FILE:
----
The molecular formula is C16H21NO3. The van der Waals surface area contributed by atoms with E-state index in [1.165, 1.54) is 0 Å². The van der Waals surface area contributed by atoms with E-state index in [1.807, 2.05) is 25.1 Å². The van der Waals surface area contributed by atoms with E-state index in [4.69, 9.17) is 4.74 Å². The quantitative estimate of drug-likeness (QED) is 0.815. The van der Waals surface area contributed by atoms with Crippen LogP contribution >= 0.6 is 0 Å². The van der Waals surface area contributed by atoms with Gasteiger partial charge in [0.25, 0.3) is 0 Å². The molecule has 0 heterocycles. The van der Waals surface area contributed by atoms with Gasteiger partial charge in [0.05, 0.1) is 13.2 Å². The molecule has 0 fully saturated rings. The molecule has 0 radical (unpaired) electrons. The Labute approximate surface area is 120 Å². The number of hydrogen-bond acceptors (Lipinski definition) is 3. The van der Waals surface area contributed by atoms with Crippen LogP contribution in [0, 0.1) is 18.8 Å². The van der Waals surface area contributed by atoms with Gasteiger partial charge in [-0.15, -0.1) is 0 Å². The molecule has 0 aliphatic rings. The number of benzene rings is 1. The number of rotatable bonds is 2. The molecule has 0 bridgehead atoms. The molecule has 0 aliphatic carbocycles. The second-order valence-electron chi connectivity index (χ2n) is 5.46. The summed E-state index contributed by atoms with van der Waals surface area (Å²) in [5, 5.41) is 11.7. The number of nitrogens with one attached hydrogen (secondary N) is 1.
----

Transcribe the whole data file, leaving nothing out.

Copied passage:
The molecular formula is C16H21NO3. The van der Waals surface area contributed by atoms with E-state index in [1.165, 1.54) is 0 Å². The van der Waals surface area contributed by atoms with E-state index in [1.807, 2.05) is 25.1 Å². The van der Waals surface area contributed by atoms with E-state index in [4.69, 9.17) is 4.74 Å². The quantitative estimate of drug-likeness (QED) is 0.815. The van der Waals surface area contributed by atoms with Crippen LogP contribution >= 0.6 is 0 Å². The van der Waals surface area contributed by atoms with Gasteiger partial charge in [0.25, 0.3) is 0 Å². The molecule has 0 heterocycles. The van der Waals surface area contributed by atoms with Gasteiger partial charge in [0.05, 0.1) is 13.2 Å². The molecule has 0 fully saturated rings. The molecule has 0 radical (unpaired) electrons. The Labute approximate surface area is 120 Å². The number of hydrogen-bond acceptors (Lipinski definition) is 3. The van der Waals surface area contributed by atoms with Crippen LogP contribution in [0, 0.1) is 18.8 Å². The van der Waals surface area contributed by atoms with Gasteiger partial charge in [-0.15, -0.1) is 0 Å². The molecule has 0 aliphatic rings. The number of benzene rings is 1. The number of rotatable bonds is 2. The molecule has 0 bridgehead atoms. The molecule has 0 aliphatic carbocycles. The second-order valence-electron chi connectivity index (χ2n) is 5.46. The summed E-state index contributed by atoms with van der Waals surface area (Å²) in [5, 5.41) is 11.7. The number of nitrogens with one attached hydrogen (secondary N) is 1.